7. Louisville: Thomas Barrow
Hey, somebody has to be kind of a bad guy, right? And who better to embrace that roguish quality than Shoni Schimmel & Co.? The Cardinals dramatically altered the NCAA tournament last year by upsetting top-seeded Baylor. Louisville made the statement: "Whether you like us or not, there's no getting rid of us. We are going to scrap and claw until we get what we're after." That's a national championship, of course. Coach Jeff Walz has already taken Louisville to the Final Four twice, but UConn proved an immovable obstacle both times
If the Cardinals -- playing this year in the American Athletic before moving to the ACC next season -- have a little "edge" to them, that's OK. Thomas is always looking to climb the ladder. The Cardinals are the same way: They think big, and they won't be easily discouraged. Admittedly, Thomas is a "villain" in a way that Louisville isn't or could be, but it just seems that the Cardinals could appreciate and relate to his tenacity.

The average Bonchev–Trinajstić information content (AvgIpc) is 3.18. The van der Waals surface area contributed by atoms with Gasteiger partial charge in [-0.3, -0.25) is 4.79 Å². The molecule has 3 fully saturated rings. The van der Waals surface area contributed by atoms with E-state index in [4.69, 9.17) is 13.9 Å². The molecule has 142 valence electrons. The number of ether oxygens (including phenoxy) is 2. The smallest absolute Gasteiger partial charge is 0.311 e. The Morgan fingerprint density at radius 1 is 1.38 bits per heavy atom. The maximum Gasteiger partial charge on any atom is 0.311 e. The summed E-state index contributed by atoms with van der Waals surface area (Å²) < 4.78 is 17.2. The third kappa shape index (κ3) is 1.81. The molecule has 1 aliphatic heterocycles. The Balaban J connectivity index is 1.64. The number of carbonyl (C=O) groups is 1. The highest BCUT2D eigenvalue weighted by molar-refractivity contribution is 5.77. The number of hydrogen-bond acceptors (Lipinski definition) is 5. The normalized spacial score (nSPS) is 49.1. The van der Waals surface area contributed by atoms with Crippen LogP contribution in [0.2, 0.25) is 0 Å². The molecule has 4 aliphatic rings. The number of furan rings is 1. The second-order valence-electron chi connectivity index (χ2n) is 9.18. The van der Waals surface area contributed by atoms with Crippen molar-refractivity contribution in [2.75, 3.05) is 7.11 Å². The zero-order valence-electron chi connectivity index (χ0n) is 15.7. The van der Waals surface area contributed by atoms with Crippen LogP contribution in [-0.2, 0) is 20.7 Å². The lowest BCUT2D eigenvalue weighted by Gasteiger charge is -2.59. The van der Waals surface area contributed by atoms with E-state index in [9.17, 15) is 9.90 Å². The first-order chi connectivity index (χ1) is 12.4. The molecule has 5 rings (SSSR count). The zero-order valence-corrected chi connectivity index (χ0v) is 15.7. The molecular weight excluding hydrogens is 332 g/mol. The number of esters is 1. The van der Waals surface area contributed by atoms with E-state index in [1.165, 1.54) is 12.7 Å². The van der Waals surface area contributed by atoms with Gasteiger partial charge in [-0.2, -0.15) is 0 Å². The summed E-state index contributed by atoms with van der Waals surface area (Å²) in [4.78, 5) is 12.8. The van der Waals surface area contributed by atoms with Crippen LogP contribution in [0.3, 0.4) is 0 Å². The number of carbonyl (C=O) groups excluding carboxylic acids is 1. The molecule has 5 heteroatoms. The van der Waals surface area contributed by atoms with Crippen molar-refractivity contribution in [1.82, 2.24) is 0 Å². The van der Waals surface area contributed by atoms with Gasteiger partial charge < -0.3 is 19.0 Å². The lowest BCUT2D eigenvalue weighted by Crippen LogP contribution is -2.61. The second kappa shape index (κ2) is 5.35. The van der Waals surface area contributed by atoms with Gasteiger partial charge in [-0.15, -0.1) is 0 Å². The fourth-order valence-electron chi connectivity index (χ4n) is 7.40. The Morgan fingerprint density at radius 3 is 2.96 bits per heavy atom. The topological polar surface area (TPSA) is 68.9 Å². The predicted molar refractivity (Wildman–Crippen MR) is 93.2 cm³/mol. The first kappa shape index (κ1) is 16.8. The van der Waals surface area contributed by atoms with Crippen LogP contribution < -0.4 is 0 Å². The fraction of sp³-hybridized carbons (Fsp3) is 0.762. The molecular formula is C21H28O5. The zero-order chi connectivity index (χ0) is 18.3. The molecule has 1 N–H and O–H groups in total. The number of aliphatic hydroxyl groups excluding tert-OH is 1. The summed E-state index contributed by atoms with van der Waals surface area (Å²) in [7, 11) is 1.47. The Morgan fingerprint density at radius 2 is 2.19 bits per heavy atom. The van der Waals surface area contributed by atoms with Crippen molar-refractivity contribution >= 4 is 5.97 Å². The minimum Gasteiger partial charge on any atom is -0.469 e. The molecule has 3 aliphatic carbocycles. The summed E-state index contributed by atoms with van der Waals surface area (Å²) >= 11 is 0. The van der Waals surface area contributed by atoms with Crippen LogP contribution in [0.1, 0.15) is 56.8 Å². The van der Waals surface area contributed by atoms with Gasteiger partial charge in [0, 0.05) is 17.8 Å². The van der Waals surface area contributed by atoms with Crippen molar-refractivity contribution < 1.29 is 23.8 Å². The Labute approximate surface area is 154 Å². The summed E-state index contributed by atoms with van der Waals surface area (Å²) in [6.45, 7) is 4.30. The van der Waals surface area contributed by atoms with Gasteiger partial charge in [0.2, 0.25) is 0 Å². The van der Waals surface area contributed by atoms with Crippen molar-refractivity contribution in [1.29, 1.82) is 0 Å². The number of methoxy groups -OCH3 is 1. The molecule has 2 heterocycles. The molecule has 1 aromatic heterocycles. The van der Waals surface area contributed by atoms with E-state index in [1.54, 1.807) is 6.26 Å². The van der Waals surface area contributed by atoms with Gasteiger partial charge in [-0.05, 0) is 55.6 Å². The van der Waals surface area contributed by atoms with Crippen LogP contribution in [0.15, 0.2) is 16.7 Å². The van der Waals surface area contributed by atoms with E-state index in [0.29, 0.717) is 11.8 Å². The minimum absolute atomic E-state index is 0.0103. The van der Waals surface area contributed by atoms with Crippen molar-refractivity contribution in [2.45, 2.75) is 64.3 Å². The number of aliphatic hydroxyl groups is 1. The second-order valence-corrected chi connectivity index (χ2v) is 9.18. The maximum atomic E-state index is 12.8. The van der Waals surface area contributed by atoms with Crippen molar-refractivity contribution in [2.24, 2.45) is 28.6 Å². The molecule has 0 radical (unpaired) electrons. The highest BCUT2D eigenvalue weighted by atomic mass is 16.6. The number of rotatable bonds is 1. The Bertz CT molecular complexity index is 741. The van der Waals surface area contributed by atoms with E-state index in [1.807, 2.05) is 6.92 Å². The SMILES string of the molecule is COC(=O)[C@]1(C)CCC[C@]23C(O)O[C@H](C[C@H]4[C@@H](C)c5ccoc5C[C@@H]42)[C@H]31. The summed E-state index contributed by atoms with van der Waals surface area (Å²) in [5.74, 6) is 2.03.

8. Maryland: Cora Crawley
Don't see the connection? Here's the thought: We think we know just who the loving mother/supportive wife Cora is … and yet we also aren't always sure. That not-all-the-way-there smile that Elizabeth McGovern has perfected for Cora makes her perpetually enigmatic. Is she really happy, or about to cry? Maybe she's thinking, "Get out of my giant house, idiot." Or is it, "Why did I leave America and hitch my fortune to this limey circus?" Or perhaps it's, "Somebody needs a nap. Actually, so do I."
Maryland won a national championship in 2006, when the program seemed ahead of schedule under Brenda Frese. But that's eight years ago, and the Terps have not returned to the Final Four since. So do we know who Maryland really is? How should we think of the Terps? Are they a true contender who could break through again to a Final Four at any time? Or a good program that's just a tad below real elite status? In their last season in the ACC before joining the Big Ten, can the Terps answer the questions?
9. Baylor: Martha Levinson